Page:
mozy contest: problem 1 PHP solution
levi at cold.org
Mon Nov 6 13:20:34 MST 2006
On Nov 6, 2006, at 1:06 PM, Bryan Sant wrote:
> On 11/6/06, Levi Pearson <levi at cold.org> wrote:
>> When programming in C, C++, or Java (among others), standard numeric
> No, in java you use the BigInteger or BigDecimal class to deal with
> big numbers. These are arbitrary-precision numbers. They will grow
> until you run out of memory (or address space -- 32-bit systems blow).
Did you not read what I wrote? You must be pretty defensive about
Java to feel the need to defend it against accusations I did not make.
I specifically said 'standard numeric variables' have this problem
and noted later on that there are arbitrary precision libraries you
can use if you need to. The fact is, the standard numeric types in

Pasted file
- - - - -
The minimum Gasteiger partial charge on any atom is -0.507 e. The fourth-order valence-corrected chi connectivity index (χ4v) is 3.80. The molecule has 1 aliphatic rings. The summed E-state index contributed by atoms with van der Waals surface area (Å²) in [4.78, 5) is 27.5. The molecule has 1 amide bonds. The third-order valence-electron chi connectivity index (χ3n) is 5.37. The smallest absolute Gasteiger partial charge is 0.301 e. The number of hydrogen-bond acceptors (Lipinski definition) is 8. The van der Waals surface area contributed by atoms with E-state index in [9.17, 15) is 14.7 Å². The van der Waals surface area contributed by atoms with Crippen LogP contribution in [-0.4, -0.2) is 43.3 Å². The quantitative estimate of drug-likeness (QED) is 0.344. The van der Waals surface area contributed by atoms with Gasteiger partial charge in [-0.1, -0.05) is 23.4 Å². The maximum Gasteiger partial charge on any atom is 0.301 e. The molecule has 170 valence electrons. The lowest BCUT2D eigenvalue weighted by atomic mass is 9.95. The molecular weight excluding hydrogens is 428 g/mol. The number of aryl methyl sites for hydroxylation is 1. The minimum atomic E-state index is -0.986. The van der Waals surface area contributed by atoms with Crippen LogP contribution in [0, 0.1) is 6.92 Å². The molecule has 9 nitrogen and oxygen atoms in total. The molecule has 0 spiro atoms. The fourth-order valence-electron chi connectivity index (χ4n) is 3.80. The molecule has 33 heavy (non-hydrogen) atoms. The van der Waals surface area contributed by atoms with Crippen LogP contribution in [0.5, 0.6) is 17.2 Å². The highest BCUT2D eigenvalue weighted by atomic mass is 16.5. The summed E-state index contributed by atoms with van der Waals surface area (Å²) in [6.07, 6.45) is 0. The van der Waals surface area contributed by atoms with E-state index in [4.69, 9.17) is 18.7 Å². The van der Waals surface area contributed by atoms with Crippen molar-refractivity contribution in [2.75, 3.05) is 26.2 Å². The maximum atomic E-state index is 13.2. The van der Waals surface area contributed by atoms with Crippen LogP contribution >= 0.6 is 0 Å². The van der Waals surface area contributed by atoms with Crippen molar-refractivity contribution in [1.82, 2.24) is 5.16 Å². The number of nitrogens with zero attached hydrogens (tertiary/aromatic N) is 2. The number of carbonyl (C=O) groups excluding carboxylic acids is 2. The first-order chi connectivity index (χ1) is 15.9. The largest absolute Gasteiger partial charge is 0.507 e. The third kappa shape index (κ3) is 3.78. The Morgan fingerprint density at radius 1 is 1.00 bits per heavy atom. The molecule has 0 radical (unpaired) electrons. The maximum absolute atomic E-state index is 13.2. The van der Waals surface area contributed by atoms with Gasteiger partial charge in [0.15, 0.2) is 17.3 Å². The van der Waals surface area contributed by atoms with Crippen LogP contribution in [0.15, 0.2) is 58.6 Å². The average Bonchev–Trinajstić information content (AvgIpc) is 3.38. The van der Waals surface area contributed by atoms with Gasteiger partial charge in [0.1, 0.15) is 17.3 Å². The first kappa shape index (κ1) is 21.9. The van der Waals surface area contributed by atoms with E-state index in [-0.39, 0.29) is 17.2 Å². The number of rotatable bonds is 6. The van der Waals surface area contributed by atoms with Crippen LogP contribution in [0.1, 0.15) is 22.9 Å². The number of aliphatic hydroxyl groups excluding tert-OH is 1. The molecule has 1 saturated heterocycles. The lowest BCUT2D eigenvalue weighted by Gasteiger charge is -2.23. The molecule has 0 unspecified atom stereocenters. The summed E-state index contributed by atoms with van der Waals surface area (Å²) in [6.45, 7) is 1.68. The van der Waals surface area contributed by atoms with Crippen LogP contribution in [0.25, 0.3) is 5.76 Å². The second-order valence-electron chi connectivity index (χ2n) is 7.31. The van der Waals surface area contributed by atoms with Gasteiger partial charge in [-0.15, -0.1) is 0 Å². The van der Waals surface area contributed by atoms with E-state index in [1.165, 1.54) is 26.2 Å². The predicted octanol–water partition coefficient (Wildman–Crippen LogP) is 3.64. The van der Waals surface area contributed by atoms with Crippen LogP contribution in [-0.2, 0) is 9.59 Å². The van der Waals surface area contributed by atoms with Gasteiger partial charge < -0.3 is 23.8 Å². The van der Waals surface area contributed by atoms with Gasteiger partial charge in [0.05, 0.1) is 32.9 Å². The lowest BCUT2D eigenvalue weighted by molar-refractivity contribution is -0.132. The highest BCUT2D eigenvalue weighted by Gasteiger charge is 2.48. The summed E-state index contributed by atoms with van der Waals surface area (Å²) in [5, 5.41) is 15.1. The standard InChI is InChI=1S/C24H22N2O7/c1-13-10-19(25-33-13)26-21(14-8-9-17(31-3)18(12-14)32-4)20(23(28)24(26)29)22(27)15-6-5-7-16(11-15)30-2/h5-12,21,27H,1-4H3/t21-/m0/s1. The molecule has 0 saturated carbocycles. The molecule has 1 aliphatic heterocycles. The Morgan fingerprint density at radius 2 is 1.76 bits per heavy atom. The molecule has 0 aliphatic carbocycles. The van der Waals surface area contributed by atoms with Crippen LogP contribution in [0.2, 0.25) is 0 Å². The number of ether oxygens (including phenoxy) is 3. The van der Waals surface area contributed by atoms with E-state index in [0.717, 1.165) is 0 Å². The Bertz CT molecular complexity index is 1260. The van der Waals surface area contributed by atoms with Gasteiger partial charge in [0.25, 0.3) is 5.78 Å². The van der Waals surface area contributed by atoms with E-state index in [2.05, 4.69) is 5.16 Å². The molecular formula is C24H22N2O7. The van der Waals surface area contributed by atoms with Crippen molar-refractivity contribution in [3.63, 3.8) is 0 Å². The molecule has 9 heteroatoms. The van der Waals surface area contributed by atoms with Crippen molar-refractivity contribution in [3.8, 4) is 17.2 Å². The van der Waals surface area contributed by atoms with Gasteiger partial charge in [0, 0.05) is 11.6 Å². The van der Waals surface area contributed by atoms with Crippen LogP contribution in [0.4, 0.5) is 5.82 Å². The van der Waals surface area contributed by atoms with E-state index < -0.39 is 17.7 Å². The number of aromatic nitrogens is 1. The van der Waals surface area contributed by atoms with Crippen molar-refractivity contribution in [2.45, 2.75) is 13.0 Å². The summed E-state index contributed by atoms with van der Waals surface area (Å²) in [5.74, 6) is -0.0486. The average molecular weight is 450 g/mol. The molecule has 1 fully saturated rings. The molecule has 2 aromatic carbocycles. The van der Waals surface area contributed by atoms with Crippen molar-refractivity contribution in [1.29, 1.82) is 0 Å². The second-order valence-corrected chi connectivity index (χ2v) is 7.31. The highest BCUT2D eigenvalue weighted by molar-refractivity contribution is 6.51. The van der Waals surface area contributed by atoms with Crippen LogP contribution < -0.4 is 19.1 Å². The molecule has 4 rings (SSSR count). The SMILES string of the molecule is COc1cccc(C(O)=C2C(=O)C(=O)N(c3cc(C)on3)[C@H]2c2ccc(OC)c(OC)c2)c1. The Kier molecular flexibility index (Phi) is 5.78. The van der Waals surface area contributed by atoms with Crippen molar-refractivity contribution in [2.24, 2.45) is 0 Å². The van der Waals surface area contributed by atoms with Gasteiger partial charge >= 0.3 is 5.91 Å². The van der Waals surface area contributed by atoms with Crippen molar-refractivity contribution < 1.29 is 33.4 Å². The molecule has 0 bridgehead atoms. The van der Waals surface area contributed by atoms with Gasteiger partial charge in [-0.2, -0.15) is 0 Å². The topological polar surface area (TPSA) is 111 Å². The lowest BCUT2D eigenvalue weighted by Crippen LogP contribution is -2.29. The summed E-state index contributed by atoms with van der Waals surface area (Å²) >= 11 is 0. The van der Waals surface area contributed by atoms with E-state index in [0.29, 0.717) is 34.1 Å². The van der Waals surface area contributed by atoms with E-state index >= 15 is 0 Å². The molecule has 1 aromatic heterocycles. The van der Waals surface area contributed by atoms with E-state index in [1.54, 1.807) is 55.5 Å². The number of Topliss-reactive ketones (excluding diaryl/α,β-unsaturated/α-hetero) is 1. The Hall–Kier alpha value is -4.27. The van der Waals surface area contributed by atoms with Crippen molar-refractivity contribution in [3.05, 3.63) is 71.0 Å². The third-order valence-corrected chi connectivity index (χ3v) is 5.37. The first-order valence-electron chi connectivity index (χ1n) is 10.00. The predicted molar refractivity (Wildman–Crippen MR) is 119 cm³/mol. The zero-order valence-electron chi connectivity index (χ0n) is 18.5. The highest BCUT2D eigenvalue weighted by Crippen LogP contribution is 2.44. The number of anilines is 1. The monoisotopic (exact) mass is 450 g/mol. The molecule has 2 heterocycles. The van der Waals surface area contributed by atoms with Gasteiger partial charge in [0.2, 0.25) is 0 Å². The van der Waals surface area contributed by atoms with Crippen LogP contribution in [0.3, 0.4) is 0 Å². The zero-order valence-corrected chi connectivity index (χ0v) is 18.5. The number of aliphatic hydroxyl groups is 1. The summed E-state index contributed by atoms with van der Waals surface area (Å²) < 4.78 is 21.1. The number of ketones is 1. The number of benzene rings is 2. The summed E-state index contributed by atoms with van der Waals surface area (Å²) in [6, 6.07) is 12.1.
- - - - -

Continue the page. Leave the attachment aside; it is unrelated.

Java are just like those in C, C++, and even OCaml. They overflow
and wrap around. If you don't anticipate this and explicitly use
arbitrary-precision numbers (or some check for overflow, at least)
where necessary, your program WILL fail for sufficiently large inputs.
Having this kind of data type is a good thing for efficiency, but
treating members of machine-length integers like mathematical
integers is a recipe for disaster when overflows are possible.
Common Lisp errs on the side of producing correct results in the case
of machine integer overflows at the price of efficiency, though you
can force it to always use a machine integer if you wish. The other
languages I listed err on the side of default efficiency and possible
overflow danger. These are, as I said, semantic properties of the
language and I made no value judgement regarding which was better.
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